Our Diocese

Guidelines for Alterations to Churches

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When churches are built, let great care be taken that they are well suited to celebrating liturgical services and to bringing about the active participation of the faithful. Sacrosanctum Concilium 126

The Diocesan Art and Architecture Committee has been established by the Cardinal as a committee of the Diocesan Liturgy Commission to assist him with his responsibilities concerning the churches of the Diocese.

All who are involved in the construction, restoration, and remodelling of sacred buildings are to consult the diocesan Commission on the Sacred Liturgy and Sacred Art. The diocesan Bishop, moreover, is to use the counsel and help of this commission whenever it comes to laying down norms on this matter, approving plans for new buildings, and making decisions on the more important issues.  General Instruction of the Roman Missal 291

Westminster Diocese has a long and rich tradition of church building, covering nearly 300 years. These churches are works of faith designed to enable the worthy celebration of the liturgy, and themselves to encourage men and women to raise their minds and hearts to God.

Nearly every parish church has a long and venerated history It has been the place for countless sacramental celebrations, and will have a place in the hearts of the families and individuals who have worshipped there in times of joy and times of sorrow. All churches need to be treated with the greatest of respect.

Churches will also require work done on them from time to time. Sometimes this will be simply to maintain the fabric of the building, sometimes because there is need to adapt to changing circumstances. The Art and Architecture Committee should always be consulted where there are changes to a church building which does not involve replacement of like with like. Changes to the decoration, the fittings or the lighting of a church, as well as to the liturgical arrangements can have a significant impact on how the environment provided by the church contributes to the worship of the community of faith that gathers there.

One regular reason for work being considered in a church is the recognition that the contemporary liturgy makes distinctive demands on church buildings in comparison to those demanded even forty or fifty years ago. These demands are not limited to alternative arrangements of the sanctuary — in particular they also affect the processional areas of the church, the places dedicated to the sacraments of baptism and reconciliation, and the place of entry into the church.

The Committee and the Liturgy Commission are available to advise and assist parishes with processes of formation and information at any stage of a particular project. Both bodies strongly recommend that these processes be engaged with as soon as thought is being given to change.

Whenever change is being proposed, there needs to be reasoned argument as to why it is necessary; and what it is intended to achieve. Many churches have been reordered, for example, in recent decades. Sometimes that reordering has not been entirely satisfactory and corrective work may be necessary. However one of the important qualities to be achieved in liturgical space is a sense of permanence. In particular where a reordering of a reordering is proposed, every effort needs to be taken to ensure that the new arrangement will be more satisfactory and will give the impression of permanence.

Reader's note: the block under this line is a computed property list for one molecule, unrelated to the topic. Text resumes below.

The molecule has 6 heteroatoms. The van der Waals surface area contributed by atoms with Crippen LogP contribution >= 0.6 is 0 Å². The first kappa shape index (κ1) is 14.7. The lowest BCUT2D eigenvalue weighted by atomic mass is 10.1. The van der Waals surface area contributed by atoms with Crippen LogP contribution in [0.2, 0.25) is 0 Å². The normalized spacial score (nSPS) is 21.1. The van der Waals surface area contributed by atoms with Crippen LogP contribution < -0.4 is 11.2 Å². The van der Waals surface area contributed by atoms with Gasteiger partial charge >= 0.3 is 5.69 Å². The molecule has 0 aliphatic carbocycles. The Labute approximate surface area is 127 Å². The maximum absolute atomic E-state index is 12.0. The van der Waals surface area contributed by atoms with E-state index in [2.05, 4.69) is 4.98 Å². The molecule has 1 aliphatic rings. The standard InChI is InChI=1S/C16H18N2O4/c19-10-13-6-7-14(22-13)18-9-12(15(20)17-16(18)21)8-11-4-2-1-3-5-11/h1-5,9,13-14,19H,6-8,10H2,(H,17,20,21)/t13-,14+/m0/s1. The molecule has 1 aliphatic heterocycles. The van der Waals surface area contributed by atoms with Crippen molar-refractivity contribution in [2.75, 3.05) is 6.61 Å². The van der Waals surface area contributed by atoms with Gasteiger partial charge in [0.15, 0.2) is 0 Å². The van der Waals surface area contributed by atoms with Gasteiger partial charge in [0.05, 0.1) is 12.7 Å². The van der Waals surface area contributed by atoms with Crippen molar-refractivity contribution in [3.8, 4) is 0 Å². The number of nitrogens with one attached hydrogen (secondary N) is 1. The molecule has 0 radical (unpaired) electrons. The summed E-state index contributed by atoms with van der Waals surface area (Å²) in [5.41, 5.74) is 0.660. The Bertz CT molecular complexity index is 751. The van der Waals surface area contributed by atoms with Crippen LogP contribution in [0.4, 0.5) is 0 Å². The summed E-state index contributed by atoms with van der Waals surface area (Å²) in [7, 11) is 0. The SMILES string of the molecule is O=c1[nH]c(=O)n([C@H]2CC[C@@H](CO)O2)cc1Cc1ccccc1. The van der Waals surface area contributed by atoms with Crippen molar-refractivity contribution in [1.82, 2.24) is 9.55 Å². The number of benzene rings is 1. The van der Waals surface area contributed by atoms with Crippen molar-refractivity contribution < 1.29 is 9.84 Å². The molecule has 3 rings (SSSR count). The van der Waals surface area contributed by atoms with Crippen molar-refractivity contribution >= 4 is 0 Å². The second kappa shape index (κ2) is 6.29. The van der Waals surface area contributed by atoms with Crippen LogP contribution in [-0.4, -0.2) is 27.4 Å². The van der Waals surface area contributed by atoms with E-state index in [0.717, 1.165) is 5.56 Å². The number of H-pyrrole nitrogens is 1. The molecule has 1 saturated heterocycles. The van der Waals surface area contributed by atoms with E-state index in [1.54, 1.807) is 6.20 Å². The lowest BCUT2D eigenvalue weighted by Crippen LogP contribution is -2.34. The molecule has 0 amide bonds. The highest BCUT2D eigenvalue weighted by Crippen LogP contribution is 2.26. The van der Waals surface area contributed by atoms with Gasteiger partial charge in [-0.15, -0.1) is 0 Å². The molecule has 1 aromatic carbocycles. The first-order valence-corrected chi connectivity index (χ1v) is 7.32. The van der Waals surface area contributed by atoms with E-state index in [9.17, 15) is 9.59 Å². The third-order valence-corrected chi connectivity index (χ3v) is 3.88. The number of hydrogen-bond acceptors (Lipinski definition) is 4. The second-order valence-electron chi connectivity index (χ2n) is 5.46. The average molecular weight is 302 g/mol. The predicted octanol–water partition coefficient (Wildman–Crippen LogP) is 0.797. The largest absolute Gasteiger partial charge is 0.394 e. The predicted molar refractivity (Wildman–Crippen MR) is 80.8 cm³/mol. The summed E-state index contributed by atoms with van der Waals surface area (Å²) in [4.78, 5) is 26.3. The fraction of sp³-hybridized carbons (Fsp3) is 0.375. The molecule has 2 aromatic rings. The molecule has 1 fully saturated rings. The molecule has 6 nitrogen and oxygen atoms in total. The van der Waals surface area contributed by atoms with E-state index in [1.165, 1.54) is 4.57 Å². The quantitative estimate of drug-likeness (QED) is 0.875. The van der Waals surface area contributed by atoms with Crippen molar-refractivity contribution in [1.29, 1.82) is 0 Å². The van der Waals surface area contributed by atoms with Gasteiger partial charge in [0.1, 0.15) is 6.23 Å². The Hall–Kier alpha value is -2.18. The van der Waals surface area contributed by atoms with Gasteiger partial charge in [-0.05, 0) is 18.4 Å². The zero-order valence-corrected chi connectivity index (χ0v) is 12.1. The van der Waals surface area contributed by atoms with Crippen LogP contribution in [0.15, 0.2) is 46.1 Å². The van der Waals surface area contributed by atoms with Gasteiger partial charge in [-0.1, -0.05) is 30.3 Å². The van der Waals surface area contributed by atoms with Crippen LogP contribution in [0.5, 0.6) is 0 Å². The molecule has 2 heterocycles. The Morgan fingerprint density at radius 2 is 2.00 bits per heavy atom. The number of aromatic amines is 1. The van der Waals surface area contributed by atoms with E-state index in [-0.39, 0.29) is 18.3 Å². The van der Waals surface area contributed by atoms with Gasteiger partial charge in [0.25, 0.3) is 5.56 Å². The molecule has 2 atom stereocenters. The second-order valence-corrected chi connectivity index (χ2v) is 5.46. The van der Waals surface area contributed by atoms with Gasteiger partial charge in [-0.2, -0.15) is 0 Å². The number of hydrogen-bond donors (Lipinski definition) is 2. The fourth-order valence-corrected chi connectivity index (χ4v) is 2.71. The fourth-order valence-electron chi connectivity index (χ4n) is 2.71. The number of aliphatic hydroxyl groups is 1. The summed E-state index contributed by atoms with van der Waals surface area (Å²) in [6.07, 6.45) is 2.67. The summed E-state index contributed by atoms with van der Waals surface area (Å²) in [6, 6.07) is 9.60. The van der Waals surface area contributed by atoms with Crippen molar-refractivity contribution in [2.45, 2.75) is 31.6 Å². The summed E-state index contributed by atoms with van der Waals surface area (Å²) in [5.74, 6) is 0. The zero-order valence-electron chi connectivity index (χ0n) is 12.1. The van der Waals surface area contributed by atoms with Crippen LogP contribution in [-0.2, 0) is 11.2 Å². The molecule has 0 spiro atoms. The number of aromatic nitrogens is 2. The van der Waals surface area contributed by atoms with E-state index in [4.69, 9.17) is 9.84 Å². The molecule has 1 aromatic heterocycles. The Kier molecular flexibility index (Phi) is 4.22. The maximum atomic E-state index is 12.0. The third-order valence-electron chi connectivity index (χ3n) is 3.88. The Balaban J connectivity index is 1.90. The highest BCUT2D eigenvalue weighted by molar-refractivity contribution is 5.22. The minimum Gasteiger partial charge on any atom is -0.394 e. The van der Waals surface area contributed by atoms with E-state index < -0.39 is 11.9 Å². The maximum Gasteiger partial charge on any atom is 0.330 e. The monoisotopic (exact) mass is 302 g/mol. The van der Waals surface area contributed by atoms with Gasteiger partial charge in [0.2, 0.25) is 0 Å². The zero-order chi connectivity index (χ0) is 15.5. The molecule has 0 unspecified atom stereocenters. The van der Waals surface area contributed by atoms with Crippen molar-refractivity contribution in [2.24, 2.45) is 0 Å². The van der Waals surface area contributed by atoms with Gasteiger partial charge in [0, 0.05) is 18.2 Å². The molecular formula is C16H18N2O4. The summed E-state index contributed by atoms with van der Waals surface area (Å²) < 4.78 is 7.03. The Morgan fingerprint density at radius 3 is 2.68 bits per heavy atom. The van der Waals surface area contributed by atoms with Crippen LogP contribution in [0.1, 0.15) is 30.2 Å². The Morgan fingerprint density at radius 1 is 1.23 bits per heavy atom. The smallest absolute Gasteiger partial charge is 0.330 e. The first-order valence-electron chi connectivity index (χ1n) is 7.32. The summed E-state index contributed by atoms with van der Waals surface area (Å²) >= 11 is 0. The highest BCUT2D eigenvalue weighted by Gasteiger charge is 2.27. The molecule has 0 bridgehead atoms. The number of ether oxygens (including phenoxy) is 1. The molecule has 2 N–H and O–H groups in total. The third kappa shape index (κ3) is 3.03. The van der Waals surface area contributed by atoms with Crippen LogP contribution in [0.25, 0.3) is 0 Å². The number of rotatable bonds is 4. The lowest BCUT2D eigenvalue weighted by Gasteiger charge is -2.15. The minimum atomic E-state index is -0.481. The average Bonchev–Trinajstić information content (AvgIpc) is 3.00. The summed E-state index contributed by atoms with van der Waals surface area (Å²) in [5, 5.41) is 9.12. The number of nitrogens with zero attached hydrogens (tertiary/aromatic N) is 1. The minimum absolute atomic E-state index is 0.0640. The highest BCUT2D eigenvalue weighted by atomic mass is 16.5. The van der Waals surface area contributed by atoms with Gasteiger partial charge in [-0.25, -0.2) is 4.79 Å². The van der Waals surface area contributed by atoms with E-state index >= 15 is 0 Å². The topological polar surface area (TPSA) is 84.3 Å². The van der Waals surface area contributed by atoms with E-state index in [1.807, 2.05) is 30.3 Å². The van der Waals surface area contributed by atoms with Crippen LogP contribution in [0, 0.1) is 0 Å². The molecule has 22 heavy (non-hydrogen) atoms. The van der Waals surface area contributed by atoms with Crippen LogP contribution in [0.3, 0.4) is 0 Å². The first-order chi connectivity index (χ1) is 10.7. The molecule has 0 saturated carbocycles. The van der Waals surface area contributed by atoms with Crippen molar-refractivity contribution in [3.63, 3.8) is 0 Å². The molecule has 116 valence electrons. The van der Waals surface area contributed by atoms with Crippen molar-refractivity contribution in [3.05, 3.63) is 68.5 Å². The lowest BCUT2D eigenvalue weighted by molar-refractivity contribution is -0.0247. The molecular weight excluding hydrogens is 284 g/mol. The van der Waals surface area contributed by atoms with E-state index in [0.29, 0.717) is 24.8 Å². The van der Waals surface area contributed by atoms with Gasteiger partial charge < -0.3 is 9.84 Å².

Always priority should be given to quality of design and the quality of workmanship. Churches are designed to serve for generations and any work in carried out in them should also meet the same expectations. Church commissions whether architectural or artistic should steer a middle course between the desire to save money, and the desire for extravagance.

In many cases it will be clear that permission to proceed with a particular work can be given readily and straightforwardly.

In other cases a somewhat longer and more formal process of approval needs to be undertaken. Except when strictly ‘like for like’ work is being proposed, this will always be the case with listed buildings, for which approval needs to be obtained not only from the Art and Architecture Committee but also from the Historic Churches Committee, which has statutory authority regarding listed buildings.

Incomplete or inadequate submissions cannot be agreed by the Committee. In order to avoid unnecessary delays parishes are invited to make contact with the Chairman of the Art and Architecture Committee at the earliest opportunity. This will enable a first discussion of the project, and allow him to offer guidance as to how the project may best be pursued, and the Committee’s expectations.

All change has to be handled with sensitivity and should not be a matter for the parish priest alone. The Art and Architecture Committee will expect to see in formal submissions for work to be carried out evidence that the work has been considered also by the parish Finance Committee. Where work involves changes to the liturgical space in particular the Art and Architecture Committee will expect to see evidence of a broader consultation with the parish as a whole.

In 2006 the Committee will meet on 6th February 8th May and the 4th September. These dates have been chosen to coordinate with meetings of the Diocesan Historic Churches Committee. Dates for 2007 and subsequent years will be posted on the Diocesan website as and when they are confirmed.

The Liturgy Commission and the Art and Architecture Committee are available, not only for the assistance of the Cardinal, but also for the assistance of the clergy and lay faithful of the parishes of the Diocese. Their members are eager to be of help in any way that they can.

Fr. Allen Morris

Chairman

Diocesan Liturgy Commission

Fr. Peter Newby

Chairman

Diocesan Art and Architecture Committee